US court allows last month of phone spying program
An appeals court Thursday upheld the US government's systematic surveillance of American telephone calls for the duration of a Congress-approved transition period that expires next month.
Plaintiffs, including the American Civil Liberties Union (ACLU), had sought a preliminary injunction to ban the mass surveillance, but a US appeals court in New York said it would not interfere with the decision passed by Congress in early June.
Congress has allowed bulk telephone data—the subject of leaks by former intelligence contractor Edward Snowden—to continue until a 180-transition period expires on November 29.
After that, the USA Freedom Act prohibits the National Security Agency (NSA) from conducting mass surveillance, although the agency will be allowed to retain records for litigation purposes.
"Congress has balanced privacy and national security by providing for a 180-day transition period, a decision that it is uniquely suited to make," wrote the court of appeals for the second circuit in New York in a 25-page decision.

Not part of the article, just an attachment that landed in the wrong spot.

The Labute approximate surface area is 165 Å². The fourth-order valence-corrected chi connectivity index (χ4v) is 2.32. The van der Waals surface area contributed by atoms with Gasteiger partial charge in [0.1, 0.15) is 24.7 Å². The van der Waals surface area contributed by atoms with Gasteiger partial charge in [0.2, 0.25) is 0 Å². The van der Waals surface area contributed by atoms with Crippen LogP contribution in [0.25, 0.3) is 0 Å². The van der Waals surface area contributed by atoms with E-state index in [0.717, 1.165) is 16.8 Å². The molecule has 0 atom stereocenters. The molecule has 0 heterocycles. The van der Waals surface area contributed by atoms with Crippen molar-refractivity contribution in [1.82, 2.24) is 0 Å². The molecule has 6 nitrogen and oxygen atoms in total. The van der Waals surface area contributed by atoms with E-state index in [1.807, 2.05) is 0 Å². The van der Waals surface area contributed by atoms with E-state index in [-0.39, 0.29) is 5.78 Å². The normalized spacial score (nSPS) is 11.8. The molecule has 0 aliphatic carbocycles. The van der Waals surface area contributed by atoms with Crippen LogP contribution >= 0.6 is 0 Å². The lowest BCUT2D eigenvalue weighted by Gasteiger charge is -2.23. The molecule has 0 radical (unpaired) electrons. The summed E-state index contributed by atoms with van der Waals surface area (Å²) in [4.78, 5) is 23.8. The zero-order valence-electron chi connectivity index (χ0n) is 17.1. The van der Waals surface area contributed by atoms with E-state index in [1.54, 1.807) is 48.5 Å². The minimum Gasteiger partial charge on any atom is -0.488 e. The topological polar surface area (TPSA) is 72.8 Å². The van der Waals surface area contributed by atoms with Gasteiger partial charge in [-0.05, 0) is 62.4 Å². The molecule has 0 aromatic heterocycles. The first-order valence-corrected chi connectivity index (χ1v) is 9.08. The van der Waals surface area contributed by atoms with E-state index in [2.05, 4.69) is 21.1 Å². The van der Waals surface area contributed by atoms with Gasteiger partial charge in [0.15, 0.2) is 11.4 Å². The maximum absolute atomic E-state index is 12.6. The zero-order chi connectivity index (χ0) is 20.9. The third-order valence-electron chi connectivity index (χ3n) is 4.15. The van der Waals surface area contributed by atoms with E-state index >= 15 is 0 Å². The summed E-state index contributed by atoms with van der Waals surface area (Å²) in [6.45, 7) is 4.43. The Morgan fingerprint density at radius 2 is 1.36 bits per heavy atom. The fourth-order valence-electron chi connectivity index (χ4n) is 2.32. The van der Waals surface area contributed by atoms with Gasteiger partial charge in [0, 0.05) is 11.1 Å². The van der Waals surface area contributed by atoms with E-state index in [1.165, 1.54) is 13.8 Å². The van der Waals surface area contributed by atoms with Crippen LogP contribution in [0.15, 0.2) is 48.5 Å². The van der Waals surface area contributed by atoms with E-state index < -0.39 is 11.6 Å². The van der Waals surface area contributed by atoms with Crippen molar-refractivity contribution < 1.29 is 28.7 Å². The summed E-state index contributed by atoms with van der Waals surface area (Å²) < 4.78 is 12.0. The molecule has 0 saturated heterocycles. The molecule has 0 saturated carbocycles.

"Congress's decision to do so should be respected."
ACLU attorney Alex Abdo said he was disappointed by the decision but welcomed the imminent end of the mass surveillance.
"The passage of the USA Freedom Act mean that bulk collection of Americans' call records will end in just a few weeks. All Americans should celebrate that fact," he said in a statement.
"It will now be up to the district court to address to what extent the government must purge the call records it collected unlawfully. In the meantime, the government still needs to rein in other overreaching NSA spying programs," he added.
The Freedom Act rolls back the powers that authorized the NSA to collect vast data sweeps, which the agency said was aimed at tracking potential terrorists.
The new law halts its ability to scoop up and store metadata—telephone numbers, dates and times of calls—from millions of Americans who have no connection to terrorism.
© 2015 AFP